Well, that didn't take long.
As soon as the city unveiled its master plan for finally fixing the Crosstown, people started lining up to explain why it won't work.
Unfortunately, they are probably right.
Mayor Joe Riley's $154 million solution to the drainage issues on Lake Crosstown is largely dependent on $88 million from the State Infrastructure Bank. For the math-challenged, that's a good bit of the project. More than half.
Dana Beach of the Coastal Conservation League says there is no way to get that much money -- or any money -- out of the Infrastructure Bank as quickly as the city wants it. State Rep. Chip Limehouse, who had a lot to do with creating the bank, agrees with that assessment. Won't happen.
Now, these guys aren't Riley's campaign opponents. They are people who know what they are talking about. So what does the city need to do?
Start working on Plan B.
Show us the money
The mayor and City Council say there is no greater priority in Charleston than fixing the Crosstown.
If that's the case -- and if it isn't, it should be -- then city officials should start bird-dogging money. You know the old joke, why do people rob banks? Because that's where the money is.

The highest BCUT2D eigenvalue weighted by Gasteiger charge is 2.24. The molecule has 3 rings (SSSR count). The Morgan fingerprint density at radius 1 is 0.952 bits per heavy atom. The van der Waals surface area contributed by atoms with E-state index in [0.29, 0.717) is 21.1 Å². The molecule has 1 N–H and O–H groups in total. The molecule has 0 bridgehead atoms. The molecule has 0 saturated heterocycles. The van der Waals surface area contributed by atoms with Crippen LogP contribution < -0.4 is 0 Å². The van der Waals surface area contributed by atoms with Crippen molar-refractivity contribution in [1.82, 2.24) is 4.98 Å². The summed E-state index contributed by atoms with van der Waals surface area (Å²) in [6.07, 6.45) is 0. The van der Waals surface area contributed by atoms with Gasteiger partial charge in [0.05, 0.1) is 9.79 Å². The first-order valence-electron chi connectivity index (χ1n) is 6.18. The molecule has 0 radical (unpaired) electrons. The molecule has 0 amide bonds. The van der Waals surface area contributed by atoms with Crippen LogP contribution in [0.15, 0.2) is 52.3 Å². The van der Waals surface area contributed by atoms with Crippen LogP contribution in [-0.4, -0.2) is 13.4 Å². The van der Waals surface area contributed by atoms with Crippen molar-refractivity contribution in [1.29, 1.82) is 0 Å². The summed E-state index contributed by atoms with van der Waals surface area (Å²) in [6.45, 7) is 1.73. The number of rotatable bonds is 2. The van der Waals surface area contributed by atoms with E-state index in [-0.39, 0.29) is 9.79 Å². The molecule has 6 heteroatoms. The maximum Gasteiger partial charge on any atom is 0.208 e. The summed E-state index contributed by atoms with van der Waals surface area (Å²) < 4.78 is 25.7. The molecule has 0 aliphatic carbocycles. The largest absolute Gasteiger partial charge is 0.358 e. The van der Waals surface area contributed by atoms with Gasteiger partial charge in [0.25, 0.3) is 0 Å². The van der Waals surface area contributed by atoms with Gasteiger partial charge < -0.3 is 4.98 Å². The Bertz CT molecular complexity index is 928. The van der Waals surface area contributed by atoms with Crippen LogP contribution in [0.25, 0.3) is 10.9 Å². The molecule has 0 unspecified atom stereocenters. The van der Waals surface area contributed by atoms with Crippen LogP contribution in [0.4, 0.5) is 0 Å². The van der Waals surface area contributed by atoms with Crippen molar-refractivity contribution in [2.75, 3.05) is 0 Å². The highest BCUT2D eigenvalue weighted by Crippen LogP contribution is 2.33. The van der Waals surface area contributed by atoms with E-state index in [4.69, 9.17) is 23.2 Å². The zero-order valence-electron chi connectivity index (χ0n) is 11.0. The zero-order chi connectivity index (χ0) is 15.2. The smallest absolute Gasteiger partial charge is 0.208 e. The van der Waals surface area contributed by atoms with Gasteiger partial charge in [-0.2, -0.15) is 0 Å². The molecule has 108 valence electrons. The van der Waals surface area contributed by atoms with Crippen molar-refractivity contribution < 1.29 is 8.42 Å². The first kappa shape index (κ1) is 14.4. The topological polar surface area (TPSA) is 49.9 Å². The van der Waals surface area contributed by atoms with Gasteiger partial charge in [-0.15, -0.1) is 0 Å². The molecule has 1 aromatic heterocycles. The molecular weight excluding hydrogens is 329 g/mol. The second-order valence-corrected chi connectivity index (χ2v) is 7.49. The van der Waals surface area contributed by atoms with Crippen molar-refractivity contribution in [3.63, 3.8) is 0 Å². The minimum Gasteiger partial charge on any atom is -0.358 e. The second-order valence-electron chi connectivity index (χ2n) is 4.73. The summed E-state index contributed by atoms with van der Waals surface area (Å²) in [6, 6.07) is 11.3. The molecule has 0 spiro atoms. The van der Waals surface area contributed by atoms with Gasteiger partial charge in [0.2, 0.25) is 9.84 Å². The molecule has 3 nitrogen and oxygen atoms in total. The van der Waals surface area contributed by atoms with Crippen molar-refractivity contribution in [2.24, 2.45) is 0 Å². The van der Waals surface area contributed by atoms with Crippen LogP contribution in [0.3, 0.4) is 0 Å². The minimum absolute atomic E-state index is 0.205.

Well, the only government that can shell out $154 million without noticing is the federal government. Perhaps it's time for a trip to D.C.
Just last week, Sen. Jim DeMint and U.S. Rep. Tim Scott sent staffers to Folly Beach to look at the horrible erosion problems out there. Now, they didn't make any promises -- because Lord knows it's not the government's job to keep the nation in shape -- but they said something about trying to get a line item for Folly in the next federal budget, assuming those morons in Congress can ever pass one. That would be nice.
So how about one for the Crosstown? It is technically a federal road and at one point some genius in Washington had to sign off on the brilliant plan to build a federal highway, and hurricane evacuation route, on top of a tidal creek.
Friends in high places
Of course, what the Crosstown really needs is an earmark.
The delegation could get one of those attached to the budget easily, assuming Lindsey Graham can hold his hands over DeMint's and Scott's mouths long enough for it to get through.
Maybe DeMint himself should sponsor the, ahem, amendment. He owes Charleston after sabotaging the port. But the political reality is that betting the future of Charleston's most important infrastructure need on an earmark is almost as dangerous as hoping the state can kick in $88 million.
Perhaps a line item in the federal budget is the way to go, but forget Congress -- you can't count on those guys for anything but laughs.
Mayor Riley seems to have a good relationship with the White House. After all, the president gave him a medal. Maybe he should see if Obama will fix the Crosstown.
That's just the kind of stimulus we need.
Follow Brian Hicks on Twitter at @BriHicks_PandC.